Weight-based determination of fluid overload status and mortality in pediatric intensive care unit patients requiring continuous renal replacement therapy

Division of Nephrology, Department of Pediatrics and Communicable Diseases, C.S. Mott Children's Hospital, University of Michigan, Ann Arbor, MI, USA.
European Journal of Intensive Care Medicine (Impact Factor: 5.54). 04/2011; 37(7):1166-73. DOI: 10.1007/s00134-011-2231-3
Source: PubMed

ABSTRACT In pediatric intensive care unit (PICU) patients, fluid overload (FO) at initiation of continuous renal replacement therapy (CRRT) has been reported to be an independent risk factor for mortality. Previous studies have calculated FO based on daily fluid balance during ICU admission, which is labor intensive and error prone. We hypothesized that a weight-based definition of FO at CRRT initiation would correlate with the fluid balance method and prove predictive of outcome.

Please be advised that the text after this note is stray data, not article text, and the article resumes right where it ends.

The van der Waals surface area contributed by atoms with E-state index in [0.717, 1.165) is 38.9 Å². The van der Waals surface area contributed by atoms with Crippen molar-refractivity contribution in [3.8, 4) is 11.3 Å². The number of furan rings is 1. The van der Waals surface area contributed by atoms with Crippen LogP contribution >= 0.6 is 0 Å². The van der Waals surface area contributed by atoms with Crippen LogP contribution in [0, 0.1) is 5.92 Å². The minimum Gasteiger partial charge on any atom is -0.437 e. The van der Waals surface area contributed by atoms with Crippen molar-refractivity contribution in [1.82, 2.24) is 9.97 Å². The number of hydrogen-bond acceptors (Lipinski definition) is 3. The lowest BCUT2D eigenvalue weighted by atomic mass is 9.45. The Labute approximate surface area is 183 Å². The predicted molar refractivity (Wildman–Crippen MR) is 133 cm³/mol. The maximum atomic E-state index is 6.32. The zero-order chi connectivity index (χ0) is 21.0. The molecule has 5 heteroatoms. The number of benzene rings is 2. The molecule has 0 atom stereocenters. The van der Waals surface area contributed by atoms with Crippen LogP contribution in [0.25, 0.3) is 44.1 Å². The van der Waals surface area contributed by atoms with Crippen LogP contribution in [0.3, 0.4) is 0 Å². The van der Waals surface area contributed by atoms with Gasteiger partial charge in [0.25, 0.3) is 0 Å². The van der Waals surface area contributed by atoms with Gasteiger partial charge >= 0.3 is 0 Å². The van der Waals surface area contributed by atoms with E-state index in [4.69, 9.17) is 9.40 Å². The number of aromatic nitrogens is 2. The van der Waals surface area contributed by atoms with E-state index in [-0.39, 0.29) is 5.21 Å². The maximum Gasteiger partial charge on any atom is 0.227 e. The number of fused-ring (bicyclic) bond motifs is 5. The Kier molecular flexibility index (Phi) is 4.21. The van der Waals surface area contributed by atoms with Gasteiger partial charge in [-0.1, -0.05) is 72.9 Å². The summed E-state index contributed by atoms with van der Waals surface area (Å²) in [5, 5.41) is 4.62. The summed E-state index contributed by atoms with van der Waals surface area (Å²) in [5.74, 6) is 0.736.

This is a retrospective single-center review of PICU patients requiring CRRT from July 2006 through February 2010 (n = 113). We compared the degree of FO at CRRT initiation using the standard fluid balance method versus methods based on patient weight changes assessed by both univariate and multivariate analyses.
The degree of fluid overload at CRRT initiation was significantly greater in nonsurvivors, irrespective of which method was used. The univariate odds ratio for PICU mortality per 1% increase in FO was 1.056 [95% confidence interval (CI) 1.025, 1.087] by the fluid balance method, 1.044 (95% CI 1.019, 1.069) by the weight-based method using PICU admission weight, and 1.045 (95% CI 1.022, 1.07) by the weight-based method using hospital admission weight. On multivariate analyses, all three methods approached significance in predicting PICU survival.
Our findings suggest that weight-based definitions of FO are useful in defining FO at CRRT initiation and are associated with increased mortality in a broad PICU patient population. This study provides evidence for a more practical weight-based definition of FO that can be used at the bedside.

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Available from: David T Selewski, Jun 21, 2015